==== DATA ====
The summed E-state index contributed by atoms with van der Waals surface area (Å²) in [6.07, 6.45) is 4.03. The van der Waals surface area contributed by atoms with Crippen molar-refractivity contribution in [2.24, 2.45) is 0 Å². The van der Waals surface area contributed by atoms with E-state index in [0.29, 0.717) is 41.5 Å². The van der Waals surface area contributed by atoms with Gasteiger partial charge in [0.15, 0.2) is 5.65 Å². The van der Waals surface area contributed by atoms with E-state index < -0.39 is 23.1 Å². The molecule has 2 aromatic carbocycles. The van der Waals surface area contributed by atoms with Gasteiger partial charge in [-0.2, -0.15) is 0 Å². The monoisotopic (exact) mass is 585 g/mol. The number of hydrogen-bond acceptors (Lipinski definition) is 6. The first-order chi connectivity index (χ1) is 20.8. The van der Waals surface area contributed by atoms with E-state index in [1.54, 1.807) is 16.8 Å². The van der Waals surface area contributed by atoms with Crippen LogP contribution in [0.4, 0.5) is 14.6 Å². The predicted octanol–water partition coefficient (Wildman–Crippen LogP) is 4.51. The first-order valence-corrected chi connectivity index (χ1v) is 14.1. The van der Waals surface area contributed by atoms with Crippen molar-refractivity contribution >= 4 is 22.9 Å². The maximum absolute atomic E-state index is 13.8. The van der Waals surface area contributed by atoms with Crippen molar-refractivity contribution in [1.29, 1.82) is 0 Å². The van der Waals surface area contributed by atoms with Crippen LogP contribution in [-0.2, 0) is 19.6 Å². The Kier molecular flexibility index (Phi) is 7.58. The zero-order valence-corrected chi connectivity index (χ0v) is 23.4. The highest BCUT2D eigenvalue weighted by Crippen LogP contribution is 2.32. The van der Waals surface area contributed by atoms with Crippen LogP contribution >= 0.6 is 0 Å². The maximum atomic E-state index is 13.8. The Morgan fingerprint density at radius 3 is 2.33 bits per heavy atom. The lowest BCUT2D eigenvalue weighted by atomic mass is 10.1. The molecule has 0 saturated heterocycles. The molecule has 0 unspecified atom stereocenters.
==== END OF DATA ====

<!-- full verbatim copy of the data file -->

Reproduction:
The summed E-state index contributed by atoms with van der Waals surface area (Å²) in [6.07, 6.45) is 4.03. The van der Waals surface area contributed by atoms with Crippen molar-refractivity contribution in [2.24, 2.45) is 0 Å². The van der Waals surface area contributed by atoms with E-state index in [0.29, 0.717) is 41.5 Å². The van der Waals surface area contributed by atoms with Gasteiger partial charge in [0.15, 0.2) is 5.65 Å². The van der Waals surface area contributed by atoms with E-state index < -0.39 is 23.1 Å². The molecule has 2 aromatic carbocycles. The van der Waals surface area contributed by atoms with Gasteiger partial charge in [-0.2, -0.15) is 0 Å². The monoisotopic (exact) mass is 585 g/mol. The number of hydrogen-bond acceptors (Lipinski definition) is 6. The first-order chi connectivity index (χ1) is 20.8. The van der Waals surface area contributed by atoms with E-state index in [1.54, 1.807) is 16.8 Å². The van der Waals surface area contributed by atoms with Crippen LogP contribution in [0.4, 0.5) is 14.6 Å². The predicted octanol–water partition coefficient (Wildman–Crippen LogP) is 4.51. The first-order valence-corrected chi connectivity index (χ1v) is 14.1. The van der Waals surface area contributed by atoms with Crippen molar-refractivity contribution >= 4 is 22.9 Å². The maximum absolute atomic E-state index is 13.8. The van der Waals surface area contributed by atoms with Crippen molar-refractivity contribution in [1.29, 1.82) is 0 Å². The van der Waals surface area contributed by atoms with Crippen LogP contribution in [-0.2, 0) is 19.6 Å². The Kier molecular flexibility index (Phi) is 7.58. The zero-order valence-corrected chi connectivity index (χ0v) is 23.4. The highest BCUT2D eigenvalue weighted by Crippen LogP contribution is 2.32. The van der Waals surface area contributed by atoms with Crippen LogP contribution >= 0.6 is 0 Å². The maximum atomic E-state index is 13.8. The Morgan fingerprint density at radius 3 is 2.33 bits per heavy atom. The lowest BCUT2D eigenvalue weighted by atomic mass is 10.1. The molecule has 0 saturated heterocycles. The molecule has 0 unspecified atom stereocenters.